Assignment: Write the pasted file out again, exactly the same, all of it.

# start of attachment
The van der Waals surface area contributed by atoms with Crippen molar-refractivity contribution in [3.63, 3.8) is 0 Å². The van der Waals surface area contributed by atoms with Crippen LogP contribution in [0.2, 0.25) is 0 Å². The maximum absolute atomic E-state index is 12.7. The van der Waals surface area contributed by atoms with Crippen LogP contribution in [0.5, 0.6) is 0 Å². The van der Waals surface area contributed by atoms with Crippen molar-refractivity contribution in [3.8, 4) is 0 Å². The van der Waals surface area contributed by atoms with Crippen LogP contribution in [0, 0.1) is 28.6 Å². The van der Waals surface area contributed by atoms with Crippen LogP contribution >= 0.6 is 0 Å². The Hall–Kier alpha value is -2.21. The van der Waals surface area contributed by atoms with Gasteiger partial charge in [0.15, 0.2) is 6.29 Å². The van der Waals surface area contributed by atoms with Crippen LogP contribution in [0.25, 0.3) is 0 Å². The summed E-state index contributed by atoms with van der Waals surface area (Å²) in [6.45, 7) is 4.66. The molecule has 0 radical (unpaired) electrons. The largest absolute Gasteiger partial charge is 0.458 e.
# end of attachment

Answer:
The van der Waals surface area contributed by atoms with Crippen molar-refractivity contribution in [3.63, 3.8) is 0 Å². The van der Waals surface area contributed by atoms with Crippen LogP contribution in [0.2, 0.25) is 0 Å². The maximum absolute atomic E-state index is 12.7. The van der Waals surface area contributed by atoms with Crippen LogP contribution in [0.5, 0.6) is 0 Å². The van der Waals surface area contributed by atoms with Crippen molar-refractivity contribution in [3.8, 4) is 0 Å². The van der Waals surface area contributed by atoms with Crippen LogP contribution in [0, 0.1) is 28.6 Å². The van der Waals surface area contributed by atoms with Crippen LogP contribution >= 0.6 is 0 Å². The Hall–Kier alpha value is -2.21. The van der Waals surface area contributed by atoms with Gasteiger partial charge in [0.15, 0.2) is 6.29 Å². The van der Waals surface area contributed by atoms with Crippen LogP contribution in [0.25, 0.3) is 0 Å². The summed E-state index contributed by atoms with van der Waals surface area (Å²) in [6.45, 7) is 4.66. The molecule has 0 radical (unpaired) electrons. The largest absolute Gasteiger partial charge is 0.458 e.